So, you’ve decided to stick with Chicagoland Vein Blog on this journey to explore the strange and interesting world of vein disease. I thank you.

I’m blogging from Vein Blog Central, our modern, comfortable office space located in Northbrook…conveniently located…ironically for a “vein” clinic…between the two main North Shore “arteries” of the Edens Expressway and I-294. Dr. Dave is here to guide you through the tortuous, labyrinthine world of varicose veins.

Speaking of tortuous…why are varicose veins all tortuous, serpiginous, bulgy and twisty? Where do they come from? Who gets them? What can be done about them? All these questions can and will be answered but the road to the answer will be, appropriately, full of twists and turns. Today we will focus on the epidemiology of venous disease.

Who Gets Varicose Veins?

If you have them, you are certainly not alone. More than 80 million Americans suffer from some form of venous disorder. 25% of women and 15% of men suffer from symptomatic varicose veins. Up to 55% of American women may be affected by vein disease during their lifetime. The same can be said for about 25% of men.
Risk Factors
Some of the most current data available stems from the San Diego Population Study which enrolled over 2,000 patients and was carried out between 1994-1998. Here is some data you may find interesting:

  1. Age: Patients who are 70-79 have twice the prevalence of venous disease vs those aged 40-49 and 4 times the prevalence of significant skin changes associated with chronic disease. However, we often see patients in their 20’s and 30’s with significant superficial venous disease. So, clearly, other factors than age must be at work.
  2. Family history: This can be a factor in over 80% of patients with varicose veins…so choose your parents wisely!
  3. Long periods of standing/sitting…a higher number of hours correlates with a higher incidence of chronic venous disease. Obviously, certain careers require more standing then others…waitress, teacher,bank teller,barrista… to name a few…and these fields have a higher number of members who develop chronic venous disease.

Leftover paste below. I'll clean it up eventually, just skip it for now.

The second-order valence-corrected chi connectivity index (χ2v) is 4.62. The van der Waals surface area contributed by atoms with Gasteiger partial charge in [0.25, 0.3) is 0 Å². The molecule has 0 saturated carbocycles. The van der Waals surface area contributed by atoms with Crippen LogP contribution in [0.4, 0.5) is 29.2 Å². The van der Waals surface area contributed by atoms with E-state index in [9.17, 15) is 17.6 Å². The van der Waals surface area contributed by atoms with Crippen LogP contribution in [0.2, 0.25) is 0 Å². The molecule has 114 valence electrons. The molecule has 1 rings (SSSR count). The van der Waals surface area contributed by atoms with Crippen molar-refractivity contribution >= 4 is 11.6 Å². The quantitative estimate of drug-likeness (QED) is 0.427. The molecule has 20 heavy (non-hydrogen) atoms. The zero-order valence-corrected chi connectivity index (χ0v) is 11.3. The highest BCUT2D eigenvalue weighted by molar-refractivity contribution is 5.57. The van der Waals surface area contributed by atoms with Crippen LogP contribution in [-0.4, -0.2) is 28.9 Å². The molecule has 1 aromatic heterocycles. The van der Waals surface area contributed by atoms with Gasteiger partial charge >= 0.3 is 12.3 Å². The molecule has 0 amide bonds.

4. Hormonal factors: during puberty,pregnancy,use of birth control pills, menopause
    • The higher the number of pregnancies the worse venous disease; it can be worse with each successive pregnancy. Another thing to thank your thankless kids for.
    • The longer the duration of Hormone Repalcement Therapy, the worse the associated venous disease
  5. Decreased exercise is associated with worse venous disease. Unfortunately this sets up a “vicious circle” for many of our patients. Varicose veins often cause tired and painful legs. This leads people to want to give up exercising and become sedentary…which leads to worsening of the venous disease. Many patients find themselves able to resume exercise regimens once their veins have been treated.
  6. Previous injuries to the lower extremities can ultimately lead to the development of diseased superficial veins.
  7. Previous clots, either superficial or deep within the venous system of the lower extremities. Another “vicious circle”! If you’ve had a clot you can develop varicose veins, which can ultimately be a risk factor for developing clots. It’s time to break the circle and decrease your chances of developing deep and superficial clots. Clots are potentially “game-changing” medical problems. And when I say game-changing I really mean life-threatening. Clots=Bad.

Interestingly enough, patients with coronary artery disease risk factors (hypertension, history of angina or of having coronary angioplasty) had a decreased rate of venous disease! Experts are unsure of the reason why, but have guessed that venous vasoconstriction may lead to decreased venous pooling in the lower extremities. In fact, new medications on the horizon such as Daflon may exploit the property of venoconstriction to our patients’ advantage. More about treatments later!

So, the take-home points for today regarding the epidemiology of venous disease is that it’s mainly related to how well you chose your parents (genetic factors) along with hormonal factors (progesterone makes vein walls stretchy…so pregnancy, menstrual periods can make them worse), work environments (standing/sitting for hours at a time), exercise regimens (lack thereof) and previous trauma to veins.

Up next…Varicose Veins 102: Venous Anatomy and Physiology.